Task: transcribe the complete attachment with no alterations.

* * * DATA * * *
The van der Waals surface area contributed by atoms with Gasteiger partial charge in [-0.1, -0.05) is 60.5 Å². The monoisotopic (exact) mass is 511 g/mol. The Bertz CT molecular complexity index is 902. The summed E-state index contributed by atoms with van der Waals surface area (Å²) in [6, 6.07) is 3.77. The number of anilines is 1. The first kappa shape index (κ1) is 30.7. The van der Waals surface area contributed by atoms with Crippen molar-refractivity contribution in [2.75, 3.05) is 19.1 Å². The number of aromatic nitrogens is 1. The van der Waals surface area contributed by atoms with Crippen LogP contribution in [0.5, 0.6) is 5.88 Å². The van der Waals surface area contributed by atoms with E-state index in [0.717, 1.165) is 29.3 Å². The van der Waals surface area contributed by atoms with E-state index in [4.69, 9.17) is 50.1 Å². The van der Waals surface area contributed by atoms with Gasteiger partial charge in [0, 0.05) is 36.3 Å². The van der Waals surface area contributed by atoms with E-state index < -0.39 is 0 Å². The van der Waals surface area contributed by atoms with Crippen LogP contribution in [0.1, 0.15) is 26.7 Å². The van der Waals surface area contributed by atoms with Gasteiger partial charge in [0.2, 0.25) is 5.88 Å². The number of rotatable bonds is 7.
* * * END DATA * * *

The van der Waals surface area contributed by atoms with Gasteiger partial charge in [-0.1, -0.05) is 60.5 Å². The monoisotopic (exact) mass is 511 g/mol. The Bertz CT molecular complexity index is 902. The summed E-state index contributed by atoms with van der Waals surface area (Å²) in [6, 6.07) is 3.77. The number of anilines is 1. The first kappa shape index (κ1) is 30.7. The van der Waals surface area contributed by atoms with Crippen molar-refractivity contribution in [2.75, 3.05) is 19.1 Å². The number of aromatic nitrogens is 1. The van der Waals surface area contributed by atoms with Crippen LogP contribution in [0.5, 0.6) is 5.88 Å². The van der Waals surface area contributed by atoms with E-state index in [0.717, 1.165) is 29.3 Å². The van der Waals surface area contributed by atoms with E-state index in [4.69, 9.17) is 50.1 Å². The van der Waals surface area contributed by atoms with Gasteiger partial charge in [0, 0.05) is 36.3 Å². The van der Waals surface area contributed by atoms with E-state index < -0.39 is 0 Å². The van der Waals surface area contributed by atoms with Crippen LogP contribution in [0.1, 0.15) is 26.7 Å². The van der Waals surface area contributed by atoms with Gasteiger partial charge in [0.2, 0.25) is 5.88 Å². The number of rotatable bonds is 7.